Final point is that probably you shall try it and see if you can tolerate the ringing + if your amp can tolerate the elevated power requirements

Yes... but It seems that the outcome is not certain and I have to try this ...
Try and error is fine.. but I need that equipment which my friend or neighbour dose not ... so ... I have to buy them....

If I hear that kind of ringing or strain on amp, all this investment will be vanished... If I knew/certain about a decent improvement on the sound, I am can order right away ..
 
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atoprak

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Filling in nulls is like filling up a black hole: it demands a lot of power, and even then. So read up on room modes first, and get a Umik-1 measurement microphone to measure actual response with the free REW software. Moving the subwoofer around may help, if you are lucky. The best way to smoothen this response problem is probably to use a second subwoofer in a different location (or even a third or fourth). That other sub will have peaks and dips at different frequencies because it will be located in a different spot in the room, so you will get more but smaller peaks and dips. Such averaging is usually very beneficial. The second sub does not have to be identical or even very large. See here for inspiration: http://archimago.blogspot.com/2020/05/musings-measurements-subwoofers-to.html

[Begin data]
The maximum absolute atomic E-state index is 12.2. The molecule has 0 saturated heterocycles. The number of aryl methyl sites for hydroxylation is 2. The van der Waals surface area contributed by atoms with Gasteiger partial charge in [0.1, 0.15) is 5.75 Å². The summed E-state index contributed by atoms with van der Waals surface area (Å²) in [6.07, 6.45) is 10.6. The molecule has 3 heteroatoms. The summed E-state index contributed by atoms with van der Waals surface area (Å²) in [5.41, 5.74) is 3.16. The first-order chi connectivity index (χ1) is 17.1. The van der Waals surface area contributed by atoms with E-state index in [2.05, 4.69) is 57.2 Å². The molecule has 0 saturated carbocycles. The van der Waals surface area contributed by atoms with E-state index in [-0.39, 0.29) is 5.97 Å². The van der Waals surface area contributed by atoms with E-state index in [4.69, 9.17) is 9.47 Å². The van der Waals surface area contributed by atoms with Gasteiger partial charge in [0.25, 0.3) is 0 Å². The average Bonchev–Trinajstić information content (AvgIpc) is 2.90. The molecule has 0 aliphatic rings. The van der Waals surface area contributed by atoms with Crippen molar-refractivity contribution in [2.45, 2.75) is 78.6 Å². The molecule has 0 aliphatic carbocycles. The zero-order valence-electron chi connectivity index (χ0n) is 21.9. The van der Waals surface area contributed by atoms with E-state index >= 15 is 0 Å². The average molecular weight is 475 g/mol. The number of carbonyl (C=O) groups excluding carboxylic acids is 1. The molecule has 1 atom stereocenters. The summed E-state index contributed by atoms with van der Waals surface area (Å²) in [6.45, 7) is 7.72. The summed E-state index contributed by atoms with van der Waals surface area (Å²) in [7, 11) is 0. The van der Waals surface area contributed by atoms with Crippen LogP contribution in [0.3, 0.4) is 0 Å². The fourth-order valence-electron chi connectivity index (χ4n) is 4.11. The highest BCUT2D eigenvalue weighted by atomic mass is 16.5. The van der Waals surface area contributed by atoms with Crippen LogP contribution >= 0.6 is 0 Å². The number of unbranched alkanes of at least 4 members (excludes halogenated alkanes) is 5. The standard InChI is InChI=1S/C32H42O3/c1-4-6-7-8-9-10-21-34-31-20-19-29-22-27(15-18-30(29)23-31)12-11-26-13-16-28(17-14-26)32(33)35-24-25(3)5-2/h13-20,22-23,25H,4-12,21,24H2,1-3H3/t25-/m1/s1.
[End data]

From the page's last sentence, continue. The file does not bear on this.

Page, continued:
Instead of second sub, I would prefer no sub solution .. but .. I understand and know that this is highly unlikely will be the case...
Second sub is a big deal for me as I need to convince house hold about this :)
 

Willem

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It only needs a small and affordable sub like the BK Gemini, somewhere in a discreet corner. In the end, you cannot escape the laws of physics.
 
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atoprak

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Here's a quick overview of room modes: https://www.audiosciencereview.com/forum/index.php?threads/room-modes.25433/
And the Harman calculator: https://www.harman.com/documents/Room Mode Calculator_0.xls